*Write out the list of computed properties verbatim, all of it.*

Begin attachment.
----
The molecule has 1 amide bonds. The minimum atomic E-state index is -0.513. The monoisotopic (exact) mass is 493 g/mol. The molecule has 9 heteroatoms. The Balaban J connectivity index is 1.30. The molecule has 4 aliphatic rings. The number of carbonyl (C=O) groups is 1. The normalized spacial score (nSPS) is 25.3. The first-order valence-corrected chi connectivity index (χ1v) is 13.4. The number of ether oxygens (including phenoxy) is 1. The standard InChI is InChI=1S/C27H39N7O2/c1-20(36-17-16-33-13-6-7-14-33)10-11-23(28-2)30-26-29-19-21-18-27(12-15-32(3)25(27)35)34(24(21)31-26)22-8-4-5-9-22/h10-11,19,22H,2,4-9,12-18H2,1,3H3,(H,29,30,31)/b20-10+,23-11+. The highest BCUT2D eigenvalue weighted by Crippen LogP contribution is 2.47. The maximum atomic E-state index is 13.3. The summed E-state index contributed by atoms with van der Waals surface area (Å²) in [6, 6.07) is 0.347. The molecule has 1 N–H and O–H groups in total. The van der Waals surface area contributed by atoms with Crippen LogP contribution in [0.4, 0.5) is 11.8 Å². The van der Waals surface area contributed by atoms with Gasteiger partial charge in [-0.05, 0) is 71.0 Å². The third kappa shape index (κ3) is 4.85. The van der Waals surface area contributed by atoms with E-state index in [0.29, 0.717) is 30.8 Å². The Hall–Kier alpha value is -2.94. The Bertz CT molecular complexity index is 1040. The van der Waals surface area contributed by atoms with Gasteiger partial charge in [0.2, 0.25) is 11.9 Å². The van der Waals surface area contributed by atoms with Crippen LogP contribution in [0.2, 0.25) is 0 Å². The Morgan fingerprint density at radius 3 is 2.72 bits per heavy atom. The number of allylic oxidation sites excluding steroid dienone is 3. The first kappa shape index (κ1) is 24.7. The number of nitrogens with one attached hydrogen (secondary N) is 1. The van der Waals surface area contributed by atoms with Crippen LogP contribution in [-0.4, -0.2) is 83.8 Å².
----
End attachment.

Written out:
The molecule has 1 amide bonds. The minimum atomic E-state index is -0.513. The monoisotopic (exact) mass is 493 g/mol. The molecule has 9 heteroatoms. The Balaban J connectivity index is 1.30. The molecule has 4 aliphatic rings. The number of carbonyl (C=O) groups is 1. The normalized spacial score (nSPS) is 25.3. The first-order valence-corrected chi connectivity index (χ1v) is 13.4. The number of ether oxygens (including phenoxy) is 1. The standard InChI is InChI=1S/C27H39N7O2/c1-20(36-17-16-33-13-6-7-14-33)10-11-23(28-2)30-26-29-19-21-18-27(12-15-32(3)25(27)35)34(24(21)31-26)22-8-4-5-9-22/h10-11,19,22H,2,4-9,12-18H2,1,3H3,(H,29,30,31)/b20-10+,23-11+. The highest BCUT2D eigenvalue weighted by Crippen LogP contribution is 2.47. The maximum atomic E-state index is 13.3. The summed E-state index contributed by atoms with van der Waals surface area (Å²) in [6, 6.07) is 0.347. The molecule has 1 N–H and O–H groups in total. The van der Waals surface area contributed by atoms with Crippen LogP contribution in [0.4, 0.5) is 11.8 Å². The van der Waals surface area contributed by atoms with Gasteiger partial charge in [-0.05, 0) is 71.0 Å². The third kappa shape index (κ3) is 4.85. The van der Waals surface area contributed by atoms with E-state index in [0.29, 0.717) is 30.8 Å². The Hall–Kier alpha value is -2.94. The Bertz CT molecular complexity index is 1040. The van der Waals surface area contributed by atoms with Gasteiger partial charge in [0.2, 0.25) is 11.9 Å². The van der Waals surface area contributed by atoms with Crippen LogP contribution in [0.2, 0.25) is 0 Å². The Morgan fingerprint density at radius 3 is 2.72 bits per heavy atom. The number of allylic oxidation sites excluding steroid dienone is 3. The first kappa shape index (κ1) is 24.7. The number of nitrogens with one attached hydrogen (secondary N) is 1. The van der Waals surface area contributed by atoms with Crippen LogP contribution in [-0.4, -0.2) is 83.8 Å².